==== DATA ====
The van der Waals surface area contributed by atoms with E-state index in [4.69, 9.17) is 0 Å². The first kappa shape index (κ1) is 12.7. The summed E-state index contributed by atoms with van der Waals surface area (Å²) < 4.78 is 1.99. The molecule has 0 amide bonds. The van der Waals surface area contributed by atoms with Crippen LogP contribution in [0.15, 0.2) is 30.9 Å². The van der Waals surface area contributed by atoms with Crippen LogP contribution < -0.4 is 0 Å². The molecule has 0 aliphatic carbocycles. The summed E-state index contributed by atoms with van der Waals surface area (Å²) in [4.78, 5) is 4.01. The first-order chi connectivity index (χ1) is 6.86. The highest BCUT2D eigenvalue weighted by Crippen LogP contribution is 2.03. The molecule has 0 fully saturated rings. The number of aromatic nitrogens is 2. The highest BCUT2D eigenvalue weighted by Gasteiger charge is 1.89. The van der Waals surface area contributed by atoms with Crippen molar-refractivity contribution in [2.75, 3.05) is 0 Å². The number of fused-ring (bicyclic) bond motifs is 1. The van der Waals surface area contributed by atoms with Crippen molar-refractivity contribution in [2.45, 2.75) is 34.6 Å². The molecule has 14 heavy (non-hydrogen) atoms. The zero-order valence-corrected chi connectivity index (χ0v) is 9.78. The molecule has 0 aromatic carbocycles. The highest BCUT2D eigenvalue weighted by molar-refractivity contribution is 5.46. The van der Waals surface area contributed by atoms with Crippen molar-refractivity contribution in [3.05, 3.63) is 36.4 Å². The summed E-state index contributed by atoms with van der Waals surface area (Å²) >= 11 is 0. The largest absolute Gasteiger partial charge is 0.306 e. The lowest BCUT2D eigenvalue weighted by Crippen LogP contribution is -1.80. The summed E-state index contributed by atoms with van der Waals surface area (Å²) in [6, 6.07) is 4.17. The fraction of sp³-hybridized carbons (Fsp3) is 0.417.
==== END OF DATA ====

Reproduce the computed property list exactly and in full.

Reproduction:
The van der Waals surface area contributed by atoms with E-state index in [4.69, 9.17) is 0 Å². The first kappa shape index (κ1) is 12.7. The summed E-state index contributed by atoms with van der Waals surface area (Å²) < 4.78 is 1.99. The molecule has 0 amide bonds. The van der Waals surface area contributed by atoms with Crippen LogP contribution in [0.15, 0.2) is 30.9 Å². The van der Waals surface area contributed by atoms with Crippen LogP contribution < -0.4 is 0 Å². The molecule has 0 aliphatic carbocycles. The summed E-state index contributed by atoms with van der Waals surface area (Å²) in [4.78, 5) is 4.01. The first-order chi connectivity index (χ1) is 6.86. The highest BCUT2D eigenvalue weighted by Crippen LogP contribution is 2.03. The molecule has 0 fully saturated rings. The number of aromatic nitrogens is 2. The highest BCUT2D eigenvalue weighted by Gasteiger charge is 1.89. The van der Waals surface area contributed by atoms with Crippen molar-refractivity contribution in [2.75, 3.05) is 0 Å². The number of fused-ring (bicyclic) bond motifs is 1. The van der Waals surface area contributed by atoms with Crippen molar-refractivity contribution in [2.45, 2.75) is 34.6 Å². The molecule has 14 heavy (non-hydrogen) atoms. The zero-order valence-corrected chi connectivity index (χ0v) is 9.78. The molecule has 0 aromatic carbocycles. The highest BCUT2D eigenvalue weighted by molar-refractivity contribution is 5.46. The van der Waals surface area contributed by atoms with Crippen molar-refractivity contribution in [3.05, 3.63) is 36.4 Å². The summed E-state index contributed by atoms with van der Waals surface area (Å²) >= 11 is 0. The largest absolute Gasteiger partial charge is 0.306 e. The lowest BCUT2D eigenvalue weighted by Crippen LogP contribution is -1.80. The summed E-state index contributed by atoms with van der Waals surface area (Å²) in [6, 6.07) is 4.17. The fraction of sp³-hybridized carbons (Fsp3) is 0.417.